Born Gold’s newest album I Am An Exit is dropping HEAT on October 8 through Art Control (US) and Hovercraft (Canada). Stream his newest track “Braille” below:
• Born Gold: http://borngold.us
Released with a fresh batch of cassettes on Mexican label Department Tapes is new music from Portuguese artist JCCG, also known as Mediafired, The Exhalers, Sofa Pits, and João Costa Gonçalves. The JCCG project focuses on instrumental guitar work and the transcendental planes that can be reached with just a reverb pedal and a touch of scuzz. “Arrastrado,” which supposedly translates into “dragged,” indeed drags along, but with its chin up high and kicks pumped tight. And though Eje is music for stoners and procrastinators, try not to be a lazy-ass, because there are only 30 copies of this limited release.
• Department Tapes: http://departmenttapes.tumblr.com
In concert, Nick Ciontea’s projections run across the four figures of CAVE as a network of neon veins and tributaries that — from farther back in the room — blossom into a tiered spectrogram hanging above the stage on all sides. Reactive analog video synthesis and vector mapping align the band’s recursive psych-/kraut-/rawwwwk-grooves to these jittering visuals, resulting in set-long trajectories of synchronized A/V evolution. As the Chicago-based shredders interlock elemental guitar-bass-organ-drum building blocks in workouts of no-frills repetition, Ciontea (under his Brownshoesonly moniker) provides layers of complexity and abstraction to both complement and complicate the band’s instrumental discipline.
On your screen here, Ciontea’s video for “Shikaakwa” sets its green lines against a vacuum devoid of all the concentrating sweaty onstage dudes, amps, swaying sweaty crowd-humans, keyboard stands, drums, and monitors attendant to the concert experience. Watch vector fingers skittering over vector strings and keys; vector heads of band members evolving out of the horizon and hanging out to spin for a minute; vector drums bouncing under the weight of vector pounding; the whole thing splintering into pure blip-fuzz during deeper moments: all rhythmically dialed to that sweet 7/8 stomp. When the flute hits, accept that you’re locked in and must now consider the possibility of never closing the YouTube tab.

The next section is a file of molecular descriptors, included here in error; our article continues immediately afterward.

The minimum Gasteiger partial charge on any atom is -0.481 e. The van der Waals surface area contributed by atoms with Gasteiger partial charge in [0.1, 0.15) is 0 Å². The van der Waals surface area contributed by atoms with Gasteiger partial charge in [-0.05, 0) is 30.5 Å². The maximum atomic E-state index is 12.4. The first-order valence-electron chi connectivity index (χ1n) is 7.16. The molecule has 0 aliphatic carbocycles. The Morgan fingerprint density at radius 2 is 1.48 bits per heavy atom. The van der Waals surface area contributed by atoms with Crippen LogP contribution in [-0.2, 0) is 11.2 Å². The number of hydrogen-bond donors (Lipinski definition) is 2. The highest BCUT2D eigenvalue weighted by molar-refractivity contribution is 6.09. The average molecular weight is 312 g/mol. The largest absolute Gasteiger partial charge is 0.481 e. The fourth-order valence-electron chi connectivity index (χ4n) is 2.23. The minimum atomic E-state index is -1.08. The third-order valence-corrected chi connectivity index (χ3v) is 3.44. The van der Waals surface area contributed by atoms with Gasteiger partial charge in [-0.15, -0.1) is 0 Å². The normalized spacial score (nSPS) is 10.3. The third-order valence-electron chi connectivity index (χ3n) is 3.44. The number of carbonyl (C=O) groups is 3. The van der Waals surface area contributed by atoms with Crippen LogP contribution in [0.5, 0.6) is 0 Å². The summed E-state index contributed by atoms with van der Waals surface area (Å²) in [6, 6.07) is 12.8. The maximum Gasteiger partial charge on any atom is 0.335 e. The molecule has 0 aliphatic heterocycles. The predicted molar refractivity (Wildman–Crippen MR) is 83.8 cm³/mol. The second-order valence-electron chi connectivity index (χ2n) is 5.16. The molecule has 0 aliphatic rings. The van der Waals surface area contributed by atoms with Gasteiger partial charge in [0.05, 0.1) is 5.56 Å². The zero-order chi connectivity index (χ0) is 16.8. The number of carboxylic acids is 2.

Find “Shikaakwa” in the middle of Side B on CAVE’s forthcoming album Threace, due October 15 on Drag City. Find CAVE in all their glory on a stage before your eyes at one or more of their 40-plus upcoming tour dates.
“Voices of Lists”
One thing that Imbogodom’s Daniel Beban and Alexander Tucker have excelled at since 2010’s The Metallic Year is their branded cultivation of a particular spookiness. On The Metallic Year, the duo managed to evoke both the eerie simplicity of Renaissance music and the warped textures of electroacoustic drone in a set of nine pieces that established a definite sound for the project. Over time, Beban and Tucker’s work has grown more produced and song-oriented, but the beautifully creepy vibe of their debut record has never faded.
Instead, as evidenced by “Voices of Lists” from Imbogodom’s forthcoming Metafather, their atmospherics are now being applied in fascinating new ways. “Voices of Lists” is an acoustic-based song that wouldn’t sound out of place on one of Tucker’s solo albums, but it’s permeated here with the duo’s signature electronics that subtly overtake the song, transforming the last minute and a half into a beautiful wash of backwards vocals, lush delay, and acoustic explorations. It’s a great example of how Beban and Tucker are sonically utilizing Imbogodom’s signifiers in new ways while maintaining the aura of timeless spookiness that’s made their past works so haunting.
Metafather, the final installment in the BBC Bush House trilogy, is out October 15 via Thrill Jockey. You can stream “Voices of Lists” below: